Say Something, I’m Giving Up on You

something silly in the world Shel Silverstein

I’ve always thought it was obnoxious when people said they were trying to “find themselves.”

I think part of that is because when I was younger, I had a pretty good handle of who my self was. I spent a lot of time in my own head. I read a lot. I put a lot of silly in the world, just because. I was lucky enough to be surrounded by people who let me talk a lot, who let me ramble on until my words became ideas and projects and passions.

Then I had kids, and I worked all the time, and I grew away from people, and I stopped doing the things that helped me to continually shape who I was. When I did get to spend time with people, even I was bored with what I had to say.

I stopped blogging because I didn’t feel like I had anything worth saying, let alone worth anyone else reading.

I didn’t do anything anymore. I didn’t think or write or create things. If I had spare time, I slept. Or I worried about the stuff I should be doing, or I watched TV to block out worrying about the things I should be doing. Sometimes I mutitasked and dreamt about the things I should be doing.

That’s no way to live. It’s not living at all, really.

Which is to say, I’m currently one of those insufferable people trying to find themselves.

My first step has been to do a lot of reading. I’ve gone back to reread the books that I’ve always considered to be the building blocks of who I am. I’m surfing Flipboard to find new things that spark something in me. I’m applying for jobs and opportunities that excite me. And I’m catching up on the bloggers who I used to read faithfully— binging on the several years of material that I’ve missed out on.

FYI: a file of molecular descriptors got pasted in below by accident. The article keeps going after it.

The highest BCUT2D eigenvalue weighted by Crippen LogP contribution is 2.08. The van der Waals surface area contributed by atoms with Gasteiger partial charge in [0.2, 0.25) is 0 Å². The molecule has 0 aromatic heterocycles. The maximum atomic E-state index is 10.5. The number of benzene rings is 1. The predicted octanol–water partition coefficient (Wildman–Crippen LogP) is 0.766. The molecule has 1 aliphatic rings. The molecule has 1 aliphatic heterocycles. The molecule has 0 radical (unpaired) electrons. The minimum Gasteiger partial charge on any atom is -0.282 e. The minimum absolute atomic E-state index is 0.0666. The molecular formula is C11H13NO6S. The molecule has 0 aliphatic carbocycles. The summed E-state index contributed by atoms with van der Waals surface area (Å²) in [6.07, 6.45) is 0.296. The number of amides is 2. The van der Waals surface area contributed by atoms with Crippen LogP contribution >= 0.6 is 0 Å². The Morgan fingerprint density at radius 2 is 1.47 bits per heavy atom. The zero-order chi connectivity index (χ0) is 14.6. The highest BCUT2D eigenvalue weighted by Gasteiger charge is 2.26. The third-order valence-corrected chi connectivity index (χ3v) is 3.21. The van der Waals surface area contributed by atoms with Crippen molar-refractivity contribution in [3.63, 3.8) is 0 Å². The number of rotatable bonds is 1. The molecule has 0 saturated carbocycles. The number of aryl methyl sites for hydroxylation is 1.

One of those bloggers is Seth Godin, and this passage (taken from this post) made my hair stand on end.

There’s a lot to admire about the common-sense advice, “If you don’t have anything worth saying, don’t say anything.”

On the other hand, one reason we often find ourselves with nothing much to say is that we’ve already decided that it’s safer and easier to say nothing.

If you’ve fallen into that trap, then committing to having a point of view and scheduling a time and place to say something is almost certainly going to improve your thinking, your attitude and your trajectory.

A daily blog is one way to achieve this. Not spouting an opinion or retweeting the click of the day. Instead, outlining what you believe and explaining why.

Commit to articulating your point of view on one relevant issue, one news story, one personnel issue. Every day. Online or off, doesn’t matter. Share your taste and your perspective with someone who needs to hear it.

Speak up. Not just tomorrow, but every day.

A worthwhile habit.

Annoyingly, it immediately earwormed that song Say Something by A Great Big World for me. And now, I’m sure, for you. You’re welcome.

Say something, I’m giving up on you—

I’m not giving up on me. I hope you haven’t yet.

I’ve got something to say, and I am saying it because I need it, and that is poetry. (Apologies to John Cage for morphing his quote, which I featured in the first blog post I ever wrote.)

I’m committing to articulating every day. My point of view. Refinding my voice. Getting silly. Getting noisy.

Say something.




Have something you’d like me to talk about? Hit me in the comments.


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